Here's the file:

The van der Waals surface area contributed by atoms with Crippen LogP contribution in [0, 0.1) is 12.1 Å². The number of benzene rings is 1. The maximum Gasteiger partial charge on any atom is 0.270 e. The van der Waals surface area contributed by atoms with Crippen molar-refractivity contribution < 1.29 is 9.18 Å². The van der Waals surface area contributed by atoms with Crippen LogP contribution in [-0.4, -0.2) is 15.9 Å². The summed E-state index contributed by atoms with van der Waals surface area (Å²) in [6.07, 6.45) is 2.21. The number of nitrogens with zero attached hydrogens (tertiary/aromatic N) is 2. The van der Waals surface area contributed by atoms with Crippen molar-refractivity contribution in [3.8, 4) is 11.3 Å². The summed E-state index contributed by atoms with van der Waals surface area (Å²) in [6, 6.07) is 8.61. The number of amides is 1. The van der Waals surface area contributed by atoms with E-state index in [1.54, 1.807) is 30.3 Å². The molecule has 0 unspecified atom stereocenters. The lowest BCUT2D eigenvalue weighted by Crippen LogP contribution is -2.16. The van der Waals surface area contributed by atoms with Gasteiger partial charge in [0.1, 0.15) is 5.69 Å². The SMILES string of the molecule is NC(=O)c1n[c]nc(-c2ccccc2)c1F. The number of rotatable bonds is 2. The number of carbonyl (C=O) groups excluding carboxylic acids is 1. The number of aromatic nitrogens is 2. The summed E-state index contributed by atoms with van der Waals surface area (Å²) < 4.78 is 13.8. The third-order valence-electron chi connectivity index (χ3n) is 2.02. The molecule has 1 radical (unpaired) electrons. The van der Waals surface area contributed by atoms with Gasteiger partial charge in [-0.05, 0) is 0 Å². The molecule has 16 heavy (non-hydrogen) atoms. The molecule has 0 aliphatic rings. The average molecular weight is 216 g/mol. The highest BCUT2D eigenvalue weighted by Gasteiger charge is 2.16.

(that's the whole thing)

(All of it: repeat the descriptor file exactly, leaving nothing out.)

The van der Waals surface area contributed by atoms with Crippen LogP contribution in [0, 0.1) is 12.1 Å². The number of benzene rings is 1. The maximum Gasteiger partial charge on any atom is 0.270 e. The van der Waals surface area contributed by atoms with Crippen molar-refractivity contribution < 1.29 is 9.18 Å². The van der Waals surface area contributed by atoms with Crippen LogP contribution in [-0.4, -0.2) is 15.9 Å². The summed E-state index contributed by atoms with van der Waals surface area (Å²) in [6.07, 6.45) is 2.21. The number of nitrogens with zero attached hydrogens (tertiary/aromatic N) is 2. The van der Waals surface area contributed by atoms with Crippen molar-refractivity contribution in [3.8, 4) is 11.3 Å². The summed E-state index contributed by atoms with van der Waals surface area (Å²) in [6, 6.07) is 8.61. The number of amides is 1. The van der Waals surface area contributed by atoms with E-state index in [1.54, 1.807) is 30.3 Å². The molecule has 0 unspecified atom stereocenters. The lowest BCUT2D eigenvalue weighted by Crippen LogP contribution is -2.16. The van der Waals surface area contributed by atoms with Gasteiger partial charge in [0.1, 0.15) is 5.69 Å². The SMILES string of the molecule is NC(=O)c1n[c]nc(-c2ccccc2)c1F. The number of rotatable bonds is 2. The number of carbonyl (C=O) groups excluding carboxylic acids is 1. The number of aromatic nitrogens is 2. The summed E-state index contributed by atoms with van der Waals surface area (Å²) < 4.78 is 13.8. The third-order valence-electron chi connectivity index (χ3n) is 2.02. The molecule has 1 radical (unpaired) electrons. The van der Waals surface area contributed by atoms with Gasteiger partial charge in [-0.05, 0) is 0 Å². The molecule has 16 heavy (non-hydrogen) atoms. The molecule has 0 aliphatic rings. The average molecular weight is 216 g/mol. The highest BCUT2D eigenvalue weighted by Gasteiger charge is 2.16.